Allen’s personal comments

What I assume about a beginning 102 student


We all differ in our physical abilities; however, some of us face more challenges than others do. If you have problems with such things as vision, hearing, dyslexia, or ADD, you need to contact the Student Accessibility Center to see about any accommodations that may be possible. By law, any such accommodations are a private matter between you and the instructor.

I assume you will take the initiative to deal with your issues.

In many cases, simply finding a seat near the front of the room will help with vision or hearing problems; the instructor will not move you if he suspects you have trouble seeing things, so it is your responsibility to find a better seat.

Academic achievement

I assume you have passed English 101 (or the equivalent). By the end of 101, students were expected to be able to:

  1. analyze issues and language in a sophisticated expository, argumentative, or narrative text
  2. write an argumentative or expository essay that represents an original position or interpretation
  3. explore a thesis, theme, or point of view in depth
  4. support a position or interpretation with specific examples and original analysis or detail
  5. effectively evaluate the context, audience, and purpose to construct writing assignments
  6. order ideas in a way that is appropriate to the context, audience, and purpose of the assignment
  7. use language appropriate to the intended audience and purpose of the assignment
  8. assess sources for credibility, bias, and relevant value
  9. select, integrate, and cite appropriate sources
  10. accurately apply documentation conventions
  11. use language that clearly conveys meaning

This means that English 102 will not be spending time on basic grammar issues (which should have been in place before you got into 101) or on essay structure (which you should have gotten in English 101). If you are not up to speed on basic grammar and writing strategies, the course textbook and the University Writing Center are your resources for improvement.

Note concerning “Fourth-grade grammar issues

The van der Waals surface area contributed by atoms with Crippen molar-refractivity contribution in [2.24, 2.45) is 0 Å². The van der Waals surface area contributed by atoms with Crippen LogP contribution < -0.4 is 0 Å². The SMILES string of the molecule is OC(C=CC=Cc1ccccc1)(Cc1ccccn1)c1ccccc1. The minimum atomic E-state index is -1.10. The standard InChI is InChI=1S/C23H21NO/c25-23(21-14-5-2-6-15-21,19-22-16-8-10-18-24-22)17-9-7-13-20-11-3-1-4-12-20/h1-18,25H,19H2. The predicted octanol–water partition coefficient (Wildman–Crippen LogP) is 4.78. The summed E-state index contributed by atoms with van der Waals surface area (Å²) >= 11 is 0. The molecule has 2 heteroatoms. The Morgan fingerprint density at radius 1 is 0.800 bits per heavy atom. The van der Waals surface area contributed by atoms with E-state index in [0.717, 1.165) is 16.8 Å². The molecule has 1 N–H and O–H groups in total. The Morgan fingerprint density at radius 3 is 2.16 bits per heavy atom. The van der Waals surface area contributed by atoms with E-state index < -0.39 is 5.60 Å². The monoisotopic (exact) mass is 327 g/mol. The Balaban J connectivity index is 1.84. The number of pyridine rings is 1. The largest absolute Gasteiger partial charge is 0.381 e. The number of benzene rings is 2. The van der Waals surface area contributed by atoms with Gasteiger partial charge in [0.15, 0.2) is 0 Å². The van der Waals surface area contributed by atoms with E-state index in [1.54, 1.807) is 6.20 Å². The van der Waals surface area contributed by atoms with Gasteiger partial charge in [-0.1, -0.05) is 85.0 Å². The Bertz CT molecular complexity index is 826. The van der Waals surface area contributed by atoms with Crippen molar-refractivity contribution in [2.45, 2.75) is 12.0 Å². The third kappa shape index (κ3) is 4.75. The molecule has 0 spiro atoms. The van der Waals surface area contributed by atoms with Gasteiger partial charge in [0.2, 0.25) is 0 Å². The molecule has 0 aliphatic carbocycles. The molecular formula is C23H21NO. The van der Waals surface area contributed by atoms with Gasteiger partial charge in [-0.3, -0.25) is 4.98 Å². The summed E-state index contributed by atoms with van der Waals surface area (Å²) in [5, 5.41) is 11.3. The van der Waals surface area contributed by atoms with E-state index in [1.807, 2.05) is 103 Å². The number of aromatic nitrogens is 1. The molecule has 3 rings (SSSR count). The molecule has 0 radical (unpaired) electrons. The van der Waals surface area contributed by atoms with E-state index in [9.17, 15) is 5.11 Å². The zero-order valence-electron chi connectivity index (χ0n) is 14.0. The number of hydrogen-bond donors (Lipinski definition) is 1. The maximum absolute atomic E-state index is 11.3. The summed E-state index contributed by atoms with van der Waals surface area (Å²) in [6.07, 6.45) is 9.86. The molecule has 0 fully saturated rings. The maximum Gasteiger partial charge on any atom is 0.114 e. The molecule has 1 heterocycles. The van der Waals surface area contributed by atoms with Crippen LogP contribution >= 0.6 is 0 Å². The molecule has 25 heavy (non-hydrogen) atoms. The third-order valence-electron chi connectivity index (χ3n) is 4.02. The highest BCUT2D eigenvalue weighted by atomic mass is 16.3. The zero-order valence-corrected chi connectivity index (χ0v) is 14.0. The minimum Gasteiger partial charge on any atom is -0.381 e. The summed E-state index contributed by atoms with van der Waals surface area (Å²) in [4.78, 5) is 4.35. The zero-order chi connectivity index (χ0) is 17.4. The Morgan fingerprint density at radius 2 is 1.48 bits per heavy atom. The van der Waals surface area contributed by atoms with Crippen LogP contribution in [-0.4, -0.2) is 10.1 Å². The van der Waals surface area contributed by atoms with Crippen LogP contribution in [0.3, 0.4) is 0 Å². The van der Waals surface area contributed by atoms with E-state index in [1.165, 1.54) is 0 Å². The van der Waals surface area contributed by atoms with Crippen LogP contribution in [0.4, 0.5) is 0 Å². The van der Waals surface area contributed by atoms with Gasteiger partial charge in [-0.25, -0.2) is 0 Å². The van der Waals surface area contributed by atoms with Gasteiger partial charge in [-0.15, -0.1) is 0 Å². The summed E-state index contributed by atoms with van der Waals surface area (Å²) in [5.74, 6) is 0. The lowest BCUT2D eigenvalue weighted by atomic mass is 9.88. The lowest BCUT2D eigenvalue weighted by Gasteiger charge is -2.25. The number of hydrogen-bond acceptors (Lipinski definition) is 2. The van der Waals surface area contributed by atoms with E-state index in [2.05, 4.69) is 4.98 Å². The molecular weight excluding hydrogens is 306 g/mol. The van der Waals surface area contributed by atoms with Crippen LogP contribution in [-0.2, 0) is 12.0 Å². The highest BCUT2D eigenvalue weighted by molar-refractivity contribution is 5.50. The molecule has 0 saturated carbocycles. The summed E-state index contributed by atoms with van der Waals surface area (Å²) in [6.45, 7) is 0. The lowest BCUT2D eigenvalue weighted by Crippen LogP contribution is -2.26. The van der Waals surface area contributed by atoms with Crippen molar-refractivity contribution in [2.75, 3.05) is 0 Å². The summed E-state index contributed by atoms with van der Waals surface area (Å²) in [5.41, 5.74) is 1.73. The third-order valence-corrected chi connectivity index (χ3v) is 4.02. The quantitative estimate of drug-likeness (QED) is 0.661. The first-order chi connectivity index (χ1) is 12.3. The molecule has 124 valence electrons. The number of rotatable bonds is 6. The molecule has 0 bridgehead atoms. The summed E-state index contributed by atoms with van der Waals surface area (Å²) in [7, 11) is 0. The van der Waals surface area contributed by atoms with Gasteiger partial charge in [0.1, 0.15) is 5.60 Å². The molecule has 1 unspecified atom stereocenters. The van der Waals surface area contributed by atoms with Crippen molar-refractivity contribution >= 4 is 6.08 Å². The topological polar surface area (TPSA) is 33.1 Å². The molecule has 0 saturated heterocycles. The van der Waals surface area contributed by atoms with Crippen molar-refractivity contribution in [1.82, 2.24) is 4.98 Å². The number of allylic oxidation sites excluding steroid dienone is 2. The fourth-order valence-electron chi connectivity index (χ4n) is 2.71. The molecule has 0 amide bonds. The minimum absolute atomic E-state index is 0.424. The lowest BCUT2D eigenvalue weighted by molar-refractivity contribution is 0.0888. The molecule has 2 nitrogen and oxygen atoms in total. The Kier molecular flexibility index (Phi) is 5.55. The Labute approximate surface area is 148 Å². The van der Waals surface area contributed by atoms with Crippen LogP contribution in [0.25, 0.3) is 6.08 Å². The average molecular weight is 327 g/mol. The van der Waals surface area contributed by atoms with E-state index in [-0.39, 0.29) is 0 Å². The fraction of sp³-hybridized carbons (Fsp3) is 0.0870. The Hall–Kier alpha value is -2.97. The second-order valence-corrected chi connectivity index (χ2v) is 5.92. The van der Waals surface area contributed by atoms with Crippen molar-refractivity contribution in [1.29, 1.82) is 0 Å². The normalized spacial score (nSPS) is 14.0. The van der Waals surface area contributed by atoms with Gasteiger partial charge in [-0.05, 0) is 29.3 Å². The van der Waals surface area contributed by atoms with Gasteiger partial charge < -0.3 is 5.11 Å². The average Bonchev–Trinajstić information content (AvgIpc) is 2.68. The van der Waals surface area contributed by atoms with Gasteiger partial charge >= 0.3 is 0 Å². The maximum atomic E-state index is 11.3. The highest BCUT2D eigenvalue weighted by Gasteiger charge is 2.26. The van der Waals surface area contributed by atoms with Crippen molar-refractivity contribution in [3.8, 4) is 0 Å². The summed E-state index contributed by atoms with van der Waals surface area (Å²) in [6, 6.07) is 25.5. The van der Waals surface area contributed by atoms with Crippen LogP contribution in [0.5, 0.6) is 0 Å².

Many basic grammar issues should have been covered eight years ago (or more) in your schooling. I’m referring to such things as capitalizing the first letter of proper nouns (English, Cleveland, Robert) capitalizing the first letter of a sentence, and so forth. These are things you should have picked up before you got into middle school. You are now in the second semester of college, so “I’m just not good with English” isn’t a valid excuse—besides, if you run the grammar checker on your word processor, it will pick up many of these errors.
Capitalizing the first letter of “English” is not specialist knowledge, and the computer will alert you about many of these errors; you are not in middle school any more—you are a university student; therefore, “fourth-grade errors” will count very strongly against the grade of your paper.


This course meets three times weekly for 50 minutes per session. If that schedule is too rigorous for you—if you feel you must show up late, duck out in the middle, or leave early—your grade will suffer.

The business of this course is English composition. If you feel you must spend the hour doing your homework for another class or wasting your time texting your friends, your grade will suffer. You may be asked to leave the room.

Most educators agree that an undergraduate college student should expect to spend two hours on homework outside of class for every hour in class. This means that your weekly homework load for English 102 should be about six hours.


I assume you are familiar with the Ashland University Academic Integrity Policy. Essentially this policy says that:

Respect for one another

This statement, which was found in a recent copy of the AU Graduate Catalog, is a good summary of what we are aiming at here:

The University promotes liberal arts and professional programs for undergraduate and graduate students. Rooted in Christian faith and an unwavering commitment toward accent on the individual, the University provides students an environment that promotes Ashland University’s values and respect toward each person.

What this means for our course: Whether in writing or in conversation, you will not demean, humiliate, or dishonor others on account of their religion, race, sexual orientation or physical disabilities.

Classroom behavior

The other members of the class are young adults who have come here—and paid a substantial fee—to gain an education. You do not have a right to deprive them of this education by disruptive behavior. In this context, “disruptive behavior” can include chattering with your friends, playing the class clown, or loud political rants. The instructor reserves the right to ask disruptive students to leave the room or be removed from the course.

The views and opinions expressed in this page are strictly those of the page author.

The contents of this page have not been reviewed or approved by Ashland University.

Revised 12/24/21 • Page author: Curtis Allen • e-mail: